This was the fourth Surrey Day and, after the problems of the last two years, it was pleasing that a full schedule of events took place. Both the Lord Lieutenant Mr Michael More-Molyneux and the The High Sheriff were the beneficiaries of an individual schedule of visits to different places across the county.
The High Sheriff’s itinerary began with a visit to The Spike in Guildford, one of the last remaining Victorian workhouses. Councillor John Redpath, a Founder Trustee of the Charlottesville Jubilee Trust, explained how the workhouse has been preserved. A realistic film depicts what a poor person would have experienced in the 19th century upon coming to the premises for a night’s shelter. To see the small and cold single cells, that were locked overnight, with their narrow straw mattress beds, and the bath in which every person washed after their clothes were taken to be fumigated, is a reminder of the horrors of life many faced. To learn the workhouse closed as recently as 1962 was a surprise. It is a museum well worth visiting. The museum is full of interesting items and photographs and is a gem that warrants more publicity.
Greyfriars Vineyard on The Hogs Back held an Artisan Market and among the stalls were fine cheese, chocolates, sauces, cushions, candles, and metal stars of all sizes plus a liquid “BeeSaviour” that can help keep bees healthy. Everything on sale was made in Surrey. Visitors could enjoy wine tasting, with award winning sparkling, white and rosé wines to savour. The High Sheriff and his wife much enjoyed chatting to the artisans and being shown around by Aaron Gilling the Cellar Door and Events Manager.
Next stop was Secretts in Milford, another renowned place where the finest of Surrey produce may be purchased. It is asparagus season and Greg Secrett, the managing director, kindly took the High Sheriff’s party to see it being picked. Appropriately, lunch was asparagus soup and asparagus quiche served in the very popular Eliza’s Tea Room. Having been shown round the abundant Farm Shop by its manager Mel Whythe, and after tasting some cheese and curry, the party was ready for such a delicious locally sourced lunch.
Ken Bare, the official driver for the day (who also knows a lot about wine, as he demonstrated when the party looked over the original small acreage of vines at Greyfriars), and Chris Howard of Visit Surrey, next took the party to The Lightbox in Woking. There was more conversation en route about the Surrey Hills Society, a charity that promotes, enhances, and conserves the physical and natural environment and its natural beauty for public benefit. It organises special events as well as its walks. The hills bring great pleasure throughout the seasons to thousands of people, and not just residents of Surrey. They are indeed a glorious feature of the county.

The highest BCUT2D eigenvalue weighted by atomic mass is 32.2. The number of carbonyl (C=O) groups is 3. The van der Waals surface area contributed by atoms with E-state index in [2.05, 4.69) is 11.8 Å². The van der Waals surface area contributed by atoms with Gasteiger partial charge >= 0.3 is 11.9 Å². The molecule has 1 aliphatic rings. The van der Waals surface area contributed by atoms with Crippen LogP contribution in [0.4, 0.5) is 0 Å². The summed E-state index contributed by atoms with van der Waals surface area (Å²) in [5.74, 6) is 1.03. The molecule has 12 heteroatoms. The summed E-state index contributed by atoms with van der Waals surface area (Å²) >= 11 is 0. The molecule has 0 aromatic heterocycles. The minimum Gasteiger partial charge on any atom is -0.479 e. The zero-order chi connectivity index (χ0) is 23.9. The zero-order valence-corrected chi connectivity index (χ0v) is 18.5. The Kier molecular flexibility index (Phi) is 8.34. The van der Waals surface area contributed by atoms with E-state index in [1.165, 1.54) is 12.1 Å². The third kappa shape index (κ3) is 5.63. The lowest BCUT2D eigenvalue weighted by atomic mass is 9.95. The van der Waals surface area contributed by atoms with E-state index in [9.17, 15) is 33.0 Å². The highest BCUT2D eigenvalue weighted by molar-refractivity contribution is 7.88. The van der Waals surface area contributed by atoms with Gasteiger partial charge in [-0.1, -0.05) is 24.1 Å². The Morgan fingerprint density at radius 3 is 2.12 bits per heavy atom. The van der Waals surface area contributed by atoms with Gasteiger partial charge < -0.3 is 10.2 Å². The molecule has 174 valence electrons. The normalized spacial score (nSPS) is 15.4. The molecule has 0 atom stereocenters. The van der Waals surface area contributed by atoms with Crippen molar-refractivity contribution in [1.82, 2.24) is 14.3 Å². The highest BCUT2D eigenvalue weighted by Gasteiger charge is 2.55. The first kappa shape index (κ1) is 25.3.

The new director of this ever-popular gallery is Sarah Brown and, before spending time visiting the several floors of art and sculpture, the party, which now included the Lord Lieutenant, asked her and Peter Hall, Head of Exhibitions, about the many exhibitions that are held, and how they come to be arranged and funded. Surrey is lucky to have such a modern purpose-built gallery and that’s why the works of some of the greatest artists down the centuries can be displayed in it. No wonder it has won awards and its ethos is that art has the power to make you feel good. There is the Heritage Collection and also Woking’s Story. Time must be found by the High Sheriff for a longer visit.
Before heading to Guildford Cathedral, the Lord Lieutenant and the High Sheriff visited the Shah Jahan Mosque in Woking, the first purpose-built mosque in the UK, dating from 1889. It is a Grade 1 Listed Building that underwent redecoration in 2017. It was a real pleasure to be welcomed to this historic place and to learn much about it, the local Muslim community, and its practices.
At the cathedral, Peachy Productions’ Phillip French explained how the cathedral would be lit up in green once it became dark, his company having lit it up on a number of previous occasions. Then the Lord Lieutenant, High Sheriff, and Chris Howard were interviewed about their day’s experiences by BBC Radio Surrey.
Surrey Day is an excellent opportunity to enjoy and appreciate much of what is best about the county, it’s scenic beauty, its woods (the most wooded county of England), it’s wealth of attractive towns and villages, with their fine buildings and public spaces. Furthermore, there are the many historic houses and gardens that can be visited. Then there are the thousands of its residents who unselfishly volunteer to help those who need assistance for all sorts of reasons.
The High Sheriff warmly thanks all who sponsored and organised such a wonderful day for the county: in particular, BBC Radio Surrey, Surrey Life, and Visit Surrey, the tourist board: Tracy Carroll, a director of Visit Surrey and Local Food for Britain, and Chris Howard, who is the Chair of Visit Surrey and is President of the Surrey Hills Society. Undoubtedly, very many people of all ages across the county greatly benefited from their hours of work. We can all much look forward to Surrey Day 2023.